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Yearly Archives: 2013
Make a New Year’s resolution that you can stick to. Save yourself hundreds of dollars by switching to LibreOffice, OpenOffice.org or any other open source productivity suite rather than upgrading your current proprietary software. You can then use the money saved to take your significant other out on the town. You can both thank me later.
Start your new year by defending your computer against the threat of viruses. Install ClamAV, the open source virus scnanner, today.
The Android open source operating system used on most tablets is based on Linux. On this note, tablets aren’t a bad idea for Christmas gifts.
GCompris, the open source educational suite, is available for Apple iPad. Look for the app entitled Yellow Duck. It’s free, but in order to enable all features, you must purchase Yellow Duck for a very small fee.
Xsnow is a great way to bring some holiday cheer to your UNIX/Linux desktop. It’s an open source program that creates a scenic snowfall on your computer. You can control such factors as snowflake color, wind direction and the size of Santa’s sleigh.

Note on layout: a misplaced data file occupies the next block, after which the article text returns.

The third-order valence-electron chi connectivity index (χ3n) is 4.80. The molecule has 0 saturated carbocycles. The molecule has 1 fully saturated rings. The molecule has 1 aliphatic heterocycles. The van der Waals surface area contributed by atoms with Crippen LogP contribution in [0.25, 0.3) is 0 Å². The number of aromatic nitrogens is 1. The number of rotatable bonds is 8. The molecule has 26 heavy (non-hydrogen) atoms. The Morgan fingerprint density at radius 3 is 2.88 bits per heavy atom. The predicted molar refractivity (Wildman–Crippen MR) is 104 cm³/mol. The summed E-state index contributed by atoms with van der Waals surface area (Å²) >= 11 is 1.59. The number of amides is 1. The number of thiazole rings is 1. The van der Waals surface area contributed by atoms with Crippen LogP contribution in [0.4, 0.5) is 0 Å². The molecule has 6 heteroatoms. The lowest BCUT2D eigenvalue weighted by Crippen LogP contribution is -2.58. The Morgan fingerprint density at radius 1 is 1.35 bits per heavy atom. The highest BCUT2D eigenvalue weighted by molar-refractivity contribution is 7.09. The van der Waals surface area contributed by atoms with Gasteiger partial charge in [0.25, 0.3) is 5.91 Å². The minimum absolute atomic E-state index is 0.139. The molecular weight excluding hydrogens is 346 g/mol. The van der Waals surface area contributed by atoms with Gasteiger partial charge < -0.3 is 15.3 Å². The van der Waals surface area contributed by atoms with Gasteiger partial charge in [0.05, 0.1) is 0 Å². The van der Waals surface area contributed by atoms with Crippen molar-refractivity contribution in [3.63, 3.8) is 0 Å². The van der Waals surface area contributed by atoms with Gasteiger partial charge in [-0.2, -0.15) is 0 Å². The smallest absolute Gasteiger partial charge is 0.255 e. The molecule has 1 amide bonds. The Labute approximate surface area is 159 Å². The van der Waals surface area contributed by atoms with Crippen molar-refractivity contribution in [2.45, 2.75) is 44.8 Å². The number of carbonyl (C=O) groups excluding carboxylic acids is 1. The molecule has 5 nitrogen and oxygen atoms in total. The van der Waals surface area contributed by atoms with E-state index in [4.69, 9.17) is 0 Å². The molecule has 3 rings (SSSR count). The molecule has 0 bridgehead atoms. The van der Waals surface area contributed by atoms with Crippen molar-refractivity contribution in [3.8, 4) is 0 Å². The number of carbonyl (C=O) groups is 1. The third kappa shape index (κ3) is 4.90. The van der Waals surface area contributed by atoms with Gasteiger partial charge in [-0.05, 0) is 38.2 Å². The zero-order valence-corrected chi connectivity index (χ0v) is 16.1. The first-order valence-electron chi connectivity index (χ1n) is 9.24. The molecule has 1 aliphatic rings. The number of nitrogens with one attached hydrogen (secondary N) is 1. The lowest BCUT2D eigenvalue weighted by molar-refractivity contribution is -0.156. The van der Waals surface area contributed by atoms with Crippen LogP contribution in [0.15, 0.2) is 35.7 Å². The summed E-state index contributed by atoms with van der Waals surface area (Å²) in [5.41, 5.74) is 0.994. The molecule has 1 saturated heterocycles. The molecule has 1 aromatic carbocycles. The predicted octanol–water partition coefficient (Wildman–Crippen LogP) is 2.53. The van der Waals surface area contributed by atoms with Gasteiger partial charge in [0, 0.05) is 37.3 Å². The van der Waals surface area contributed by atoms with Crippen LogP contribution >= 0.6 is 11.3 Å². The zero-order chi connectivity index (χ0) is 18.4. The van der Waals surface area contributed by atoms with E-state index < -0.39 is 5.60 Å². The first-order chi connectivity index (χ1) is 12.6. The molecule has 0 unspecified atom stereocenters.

The Ice Window Manager or IceWM is an open source window manager for UNIX-based operating systems. It’s fairly light, easily customized and provides an interface very similar to Microsoft Windows. If you’re new to Linux, you may want to give it a try.
You may have been utilizing open source technology without realizing it. Such common applications as Mozilla Firefox, Mozilla Thunderbird and WordPress are all open source.
Arduino, BeagleBoards and Raspberry Pi are all open source hardware projects targeted at computer hardware hobbyists. Imagine a motherboard and CPU that fits in your hand and that can run an operating system from an SD card and display information on a television. They’ve even been used in model rockets to measure altitude, temperature and to take pictures.